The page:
Madden said Monday night that he had been advised by his lawyer, Matt Nichols of Portland, in accordance with town policy, to not discuss the details on the incident in public.

While two residents said they didn’t agree with the process or the outcome, they appreciated Madden standing up and addressing the town.

“Everybody makes mistakes and we have to work through that, but it takes a lot of guts to do what he did,” Mike Risica said.

“I hope that you give the same consideration to your officers that was given to you by the town if something like that happened to one of them,” resident William Merrill said to the chief. “I don’t agree with the complete outcome. I know you’ve done a good job and  I appreciate it.”

Deputy Town Clerk Dian Rainey noted she wasn’t a resident of Paris but a lot of positive things have happened since Madden took the helm of the Police Department.

“I have seen a big change in the attitude of people in this town and we’ve grown to have a lot of respect and it’s due to the Police Department being professional and always being there to help people,” Rainey said. “And I support you, Mike.”

The chief said he saw a couple of things floating around that concerned him, including the idea that calling his officers together to tell them about the incident was coercion.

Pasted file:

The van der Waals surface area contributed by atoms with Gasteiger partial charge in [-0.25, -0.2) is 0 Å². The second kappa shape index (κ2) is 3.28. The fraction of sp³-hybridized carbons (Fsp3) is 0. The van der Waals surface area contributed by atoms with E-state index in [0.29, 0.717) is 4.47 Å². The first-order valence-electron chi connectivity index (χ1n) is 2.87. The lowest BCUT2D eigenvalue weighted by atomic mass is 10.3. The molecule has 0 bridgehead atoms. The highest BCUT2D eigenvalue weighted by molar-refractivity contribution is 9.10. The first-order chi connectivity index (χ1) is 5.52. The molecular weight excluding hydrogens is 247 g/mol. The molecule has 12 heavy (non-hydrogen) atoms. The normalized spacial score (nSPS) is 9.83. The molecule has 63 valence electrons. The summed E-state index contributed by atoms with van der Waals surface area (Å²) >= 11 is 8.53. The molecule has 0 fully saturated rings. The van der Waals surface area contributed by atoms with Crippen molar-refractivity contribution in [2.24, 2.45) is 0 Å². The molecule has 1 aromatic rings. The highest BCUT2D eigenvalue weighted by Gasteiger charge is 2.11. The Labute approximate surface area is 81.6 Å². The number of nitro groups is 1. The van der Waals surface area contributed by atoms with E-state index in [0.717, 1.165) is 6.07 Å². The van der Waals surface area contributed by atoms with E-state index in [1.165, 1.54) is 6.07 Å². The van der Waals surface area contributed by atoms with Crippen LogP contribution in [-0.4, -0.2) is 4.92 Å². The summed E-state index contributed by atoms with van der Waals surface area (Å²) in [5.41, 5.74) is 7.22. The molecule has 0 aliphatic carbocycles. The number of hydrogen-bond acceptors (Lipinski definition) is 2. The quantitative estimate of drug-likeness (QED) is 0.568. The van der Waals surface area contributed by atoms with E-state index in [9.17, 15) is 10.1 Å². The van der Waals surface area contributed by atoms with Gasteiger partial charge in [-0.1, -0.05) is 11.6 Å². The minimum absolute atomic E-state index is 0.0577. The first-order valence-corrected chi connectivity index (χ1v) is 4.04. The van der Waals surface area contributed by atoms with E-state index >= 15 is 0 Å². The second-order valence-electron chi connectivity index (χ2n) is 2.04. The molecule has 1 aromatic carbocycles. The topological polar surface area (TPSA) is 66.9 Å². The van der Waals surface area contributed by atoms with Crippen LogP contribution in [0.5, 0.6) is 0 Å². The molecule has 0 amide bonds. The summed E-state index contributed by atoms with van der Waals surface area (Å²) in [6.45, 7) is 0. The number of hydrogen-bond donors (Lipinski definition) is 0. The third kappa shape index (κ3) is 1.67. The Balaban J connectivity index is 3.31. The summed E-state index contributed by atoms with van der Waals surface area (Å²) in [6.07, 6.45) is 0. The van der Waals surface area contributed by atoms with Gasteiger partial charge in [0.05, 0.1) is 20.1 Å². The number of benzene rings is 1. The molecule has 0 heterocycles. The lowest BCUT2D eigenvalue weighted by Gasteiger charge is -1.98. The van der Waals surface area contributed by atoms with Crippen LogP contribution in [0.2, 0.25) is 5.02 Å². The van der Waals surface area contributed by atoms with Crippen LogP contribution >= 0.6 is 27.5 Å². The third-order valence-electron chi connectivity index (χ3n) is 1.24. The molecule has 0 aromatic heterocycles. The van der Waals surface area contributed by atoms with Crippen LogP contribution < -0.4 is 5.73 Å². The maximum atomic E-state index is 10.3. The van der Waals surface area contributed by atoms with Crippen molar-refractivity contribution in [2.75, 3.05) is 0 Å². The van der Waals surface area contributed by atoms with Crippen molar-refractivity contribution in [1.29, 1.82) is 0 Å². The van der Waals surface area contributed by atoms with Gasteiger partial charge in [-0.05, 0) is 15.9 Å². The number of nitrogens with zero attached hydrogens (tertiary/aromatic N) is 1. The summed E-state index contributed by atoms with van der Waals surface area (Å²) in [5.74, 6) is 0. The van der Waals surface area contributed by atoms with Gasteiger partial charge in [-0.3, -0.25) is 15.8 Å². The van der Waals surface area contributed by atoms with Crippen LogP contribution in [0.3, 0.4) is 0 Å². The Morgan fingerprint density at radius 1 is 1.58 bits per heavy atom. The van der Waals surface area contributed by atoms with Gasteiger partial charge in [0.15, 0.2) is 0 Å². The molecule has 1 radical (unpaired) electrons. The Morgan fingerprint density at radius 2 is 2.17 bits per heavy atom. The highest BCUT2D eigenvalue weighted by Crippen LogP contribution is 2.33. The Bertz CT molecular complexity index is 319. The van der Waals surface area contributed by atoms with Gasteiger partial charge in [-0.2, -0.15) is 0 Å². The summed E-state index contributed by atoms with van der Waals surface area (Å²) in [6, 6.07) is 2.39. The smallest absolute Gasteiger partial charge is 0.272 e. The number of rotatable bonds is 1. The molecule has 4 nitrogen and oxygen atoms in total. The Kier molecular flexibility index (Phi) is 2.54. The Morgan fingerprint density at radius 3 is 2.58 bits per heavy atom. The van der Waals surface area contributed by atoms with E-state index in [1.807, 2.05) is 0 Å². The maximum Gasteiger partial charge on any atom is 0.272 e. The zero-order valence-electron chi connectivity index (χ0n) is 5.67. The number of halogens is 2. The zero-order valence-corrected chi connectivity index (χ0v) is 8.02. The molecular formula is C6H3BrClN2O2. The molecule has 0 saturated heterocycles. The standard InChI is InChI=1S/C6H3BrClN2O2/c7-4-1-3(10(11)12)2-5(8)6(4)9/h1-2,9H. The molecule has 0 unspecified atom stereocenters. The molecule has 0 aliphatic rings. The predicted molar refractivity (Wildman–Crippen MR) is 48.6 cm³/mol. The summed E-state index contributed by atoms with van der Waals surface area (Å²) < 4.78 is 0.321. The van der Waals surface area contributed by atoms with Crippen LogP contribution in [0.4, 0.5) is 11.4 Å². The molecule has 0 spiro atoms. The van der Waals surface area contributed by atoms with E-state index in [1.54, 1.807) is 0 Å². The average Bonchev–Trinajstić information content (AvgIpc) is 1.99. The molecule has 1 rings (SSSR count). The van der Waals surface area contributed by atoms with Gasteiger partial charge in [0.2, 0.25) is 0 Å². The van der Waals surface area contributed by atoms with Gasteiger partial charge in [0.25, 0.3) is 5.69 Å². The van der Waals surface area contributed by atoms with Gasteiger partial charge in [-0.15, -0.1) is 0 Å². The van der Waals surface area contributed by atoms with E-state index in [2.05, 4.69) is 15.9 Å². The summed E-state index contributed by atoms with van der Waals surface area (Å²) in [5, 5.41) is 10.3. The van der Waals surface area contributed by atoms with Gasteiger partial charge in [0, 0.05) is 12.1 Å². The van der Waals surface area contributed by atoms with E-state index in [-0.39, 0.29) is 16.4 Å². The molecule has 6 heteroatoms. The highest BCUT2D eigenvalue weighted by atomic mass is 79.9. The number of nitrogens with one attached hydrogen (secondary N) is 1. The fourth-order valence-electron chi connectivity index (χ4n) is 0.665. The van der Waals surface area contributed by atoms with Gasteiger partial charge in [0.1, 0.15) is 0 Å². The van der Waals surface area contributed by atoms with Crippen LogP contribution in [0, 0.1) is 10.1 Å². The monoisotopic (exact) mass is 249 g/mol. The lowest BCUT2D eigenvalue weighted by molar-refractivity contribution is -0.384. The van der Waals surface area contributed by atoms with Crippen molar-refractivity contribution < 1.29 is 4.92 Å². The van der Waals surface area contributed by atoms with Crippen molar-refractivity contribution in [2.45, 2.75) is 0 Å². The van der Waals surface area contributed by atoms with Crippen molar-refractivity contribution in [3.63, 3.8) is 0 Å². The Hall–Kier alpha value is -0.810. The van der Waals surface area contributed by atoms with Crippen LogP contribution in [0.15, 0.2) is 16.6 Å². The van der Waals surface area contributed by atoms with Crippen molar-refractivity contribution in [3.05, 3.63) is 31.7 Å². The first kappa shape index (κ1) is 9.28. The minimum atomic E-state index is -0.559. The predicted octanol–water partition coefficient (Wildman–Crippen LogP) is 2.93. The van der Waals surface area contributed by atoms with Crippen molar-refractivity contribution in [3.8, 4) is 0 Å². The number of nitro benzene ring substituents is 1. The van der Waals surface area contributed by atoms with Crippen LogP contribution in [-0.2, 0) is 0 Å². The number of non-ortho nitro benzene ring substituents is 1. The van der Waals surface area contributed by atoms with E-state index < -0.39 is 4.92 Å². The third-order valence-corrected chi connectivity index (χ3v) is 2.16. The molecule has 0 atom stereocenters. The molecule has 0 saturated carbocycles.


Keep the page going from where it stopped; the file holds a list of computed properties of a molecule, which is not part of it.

“It was my intent to call the rank and file together because that’s what a leader should do,” Madden said, adding his wanted his officers to hear from him first what happened. “I think that’s the respect I owe them and they’ve given me that respect since I’ve been here. … The days of ‘I don’t like what you have to say’ or ‘you are you and I’m going to put you on a different shift’ are over. If that occurred here, that doesn’t occur now, and they know that.”

He said he did not fight his license suspension, but requested an administrative hearing with the Bureau of Motor Vehicles. He wanted to take advantage of the law process so additional information could come out about the arrest. After the administrative hearing in Portland on April 6, Madden had his driver’s license suspended for 150 days.

“I did not ask for a delay in my license suspension. I don’t like it. It’s certainly not convenient for me,” Madden said. “And I just want to put it by me and move forward, but most of all I want the ability for these guys to move forward so we can continue to do what we’ve done as a police department over the last almost two years now.”